The change-your-life-pitch can be a tough sell for a social worker to make to a dude as far gone into the hustle as Billy. What did the legit world offer him? An $8-an-hour factory job doing grueling work for the rest of his life? This lack of opportunity makes it hard even for those who want out of the hustler lifestyle to escape it.

Billy’s mom called me and told me that despite what he had told me, Billy didn’t have it under control. He was taking fistfuls of Xanax and chugging codeine syrup like water. He wasn’t taking his Depakote. He was running the streets with guns at night, high as a kite and shooting into the air. I explained that there was only so much I could do. Months before I had placed Billy in a halfway house to cool off and get away from all this street drama; he walked out against advice not long after. I had scheduled Billy to see the psychiatrist but he denied abusing any street drugs when he met with him, making it harder to properly treat his mental health disorder. I encouraged Billy’s mother to call the police if he was unstable and messing with guns, but she refused to.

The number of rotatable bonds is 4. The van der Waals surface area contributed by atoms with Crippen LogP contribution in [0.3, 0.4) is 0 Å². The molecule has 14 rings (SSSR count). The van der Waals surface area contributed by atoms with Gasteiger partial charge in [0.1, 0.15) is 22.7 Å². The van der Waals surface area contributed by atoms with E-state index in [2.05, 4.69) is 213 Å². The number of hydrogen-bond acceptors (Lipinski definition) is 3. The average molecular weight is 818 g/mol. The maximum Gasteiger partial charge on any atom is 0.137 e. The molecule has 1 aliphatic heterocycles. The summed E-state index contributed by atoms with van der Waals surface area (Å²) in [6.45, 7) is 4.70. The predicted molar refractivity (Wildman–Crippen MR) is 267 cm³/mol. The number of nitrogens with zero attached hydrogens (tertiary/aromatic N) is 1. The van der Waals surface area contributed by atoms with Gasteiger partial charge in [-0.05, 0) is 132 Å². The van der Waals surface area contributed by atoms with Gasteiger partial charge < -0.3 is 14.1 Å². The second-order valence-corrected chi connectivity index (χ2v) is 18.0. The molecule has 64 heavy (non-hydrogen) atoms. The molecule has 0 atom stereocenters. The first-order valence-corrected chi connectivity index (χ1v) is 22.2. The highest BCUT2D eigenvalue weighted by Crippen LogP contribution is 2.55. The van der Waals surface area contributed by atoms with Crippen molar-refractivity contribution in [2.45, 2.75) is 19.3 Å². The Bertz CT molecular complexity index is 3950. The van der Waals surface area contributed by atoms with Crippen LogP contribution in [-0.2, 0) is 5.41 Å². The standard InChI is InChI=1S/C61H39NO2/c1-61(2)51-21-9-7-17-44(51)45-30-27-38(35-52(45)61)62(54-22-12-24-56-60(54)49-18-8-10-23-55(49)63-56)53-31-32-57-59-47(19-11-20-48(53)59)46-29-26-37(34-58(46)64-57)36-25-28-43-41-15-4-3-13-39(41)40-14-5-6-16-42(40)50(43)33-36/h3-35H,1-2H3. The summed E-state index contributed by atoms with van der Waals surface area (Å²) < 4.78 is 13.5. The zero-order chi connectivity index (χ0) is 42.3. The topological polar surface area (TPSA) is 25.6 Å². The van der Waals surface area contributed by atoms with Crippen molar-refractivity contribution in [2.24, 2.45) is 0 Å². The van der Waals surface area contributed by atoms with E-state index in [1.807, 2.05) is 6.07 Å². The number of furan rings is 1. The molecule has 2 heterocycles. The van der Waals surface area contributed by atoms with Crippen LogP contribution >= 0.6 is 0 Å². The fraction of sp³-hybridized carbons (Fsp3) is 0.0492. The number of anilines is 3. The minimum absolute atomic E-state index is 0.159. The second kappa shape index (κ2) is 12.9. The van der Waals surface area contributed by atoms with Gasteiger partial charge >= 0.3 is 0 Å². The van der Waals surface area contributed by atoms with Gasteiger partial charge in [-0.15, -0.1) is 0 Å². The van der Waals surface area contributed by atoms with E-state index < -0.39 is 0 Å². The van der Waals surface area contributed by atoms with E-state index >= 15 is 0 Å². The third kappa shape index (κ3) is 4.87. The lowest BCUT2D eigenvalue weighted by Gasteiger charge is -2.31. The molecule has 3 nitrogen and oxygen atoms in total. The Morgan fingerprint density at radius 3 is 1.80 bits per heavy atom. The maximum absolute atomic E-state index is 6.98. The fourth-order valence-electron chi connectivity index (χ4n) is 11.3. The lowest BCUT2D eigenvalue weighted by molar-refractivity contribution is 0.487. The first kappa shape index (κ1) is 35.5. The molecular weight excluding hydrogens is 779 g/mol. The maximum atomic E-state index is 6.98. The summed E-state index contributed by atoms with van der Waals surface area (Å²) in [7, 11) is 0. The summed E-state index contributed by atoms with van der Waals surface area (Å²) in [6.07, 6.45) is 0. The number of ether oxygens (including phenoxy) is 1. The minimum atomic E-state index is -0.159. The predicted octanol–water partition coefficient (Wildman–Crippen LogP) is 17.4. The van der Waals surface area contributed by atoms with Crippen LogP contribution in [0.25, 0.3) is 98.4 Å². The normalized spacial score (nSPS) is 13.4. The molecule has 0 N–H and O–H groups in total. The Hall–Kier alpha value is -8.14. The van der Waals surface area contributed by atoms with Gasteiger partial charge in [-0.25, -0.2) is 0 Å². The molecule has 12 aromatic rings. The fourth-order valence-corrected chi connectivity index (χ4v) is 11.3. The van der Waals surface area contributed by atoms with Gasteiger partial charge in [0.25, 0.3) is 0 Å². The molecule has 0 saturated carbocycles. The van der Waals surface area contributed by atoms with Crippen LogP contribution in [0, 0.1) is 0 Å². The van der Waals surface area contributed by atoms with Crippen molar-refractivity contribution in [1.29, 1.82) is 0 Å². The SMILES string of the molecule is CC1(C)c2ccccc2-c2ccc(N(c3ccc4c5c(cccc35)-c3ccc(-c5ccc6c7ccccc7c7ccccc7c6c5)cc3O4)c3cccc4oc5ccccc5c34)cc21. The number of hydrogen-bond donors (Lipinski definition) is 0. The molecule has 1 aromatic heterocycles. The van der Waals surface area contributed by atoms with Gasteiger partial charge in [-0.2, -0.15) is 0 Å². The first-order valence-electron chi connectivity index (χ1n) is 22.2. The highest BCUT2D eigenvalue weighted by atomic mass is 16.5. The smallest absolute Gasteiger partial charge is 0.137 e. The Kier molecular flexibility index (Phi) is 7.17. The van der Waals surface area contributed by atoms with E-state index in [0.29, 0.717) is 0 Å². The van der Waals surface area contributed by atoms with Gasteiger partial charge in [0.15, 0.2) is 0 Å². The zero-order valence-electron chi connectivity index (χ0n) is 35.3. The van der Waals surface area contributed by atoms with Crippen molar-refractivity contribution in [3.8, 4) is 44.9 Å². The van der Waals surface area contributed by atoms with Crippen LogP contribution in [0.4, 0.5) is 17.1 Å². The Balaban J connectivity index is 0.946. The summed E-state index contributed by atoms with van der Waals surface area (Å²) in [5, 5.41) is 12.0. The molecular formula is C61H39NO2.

Over the next couple of weeks there were a lot of murders in the Badlands. However, there are often a lot of murders in the Badlands; just last week two teens in ATVs got blasted with automatic fire from an AK-47. Sadly, this is not unusual, nor is it unusual for social workers to receive tragic news about their clients. But every time I read about another casualty in the paper when I hadn’t heard from Billy the day before, I nervously wondered if he would turn out to be the victim.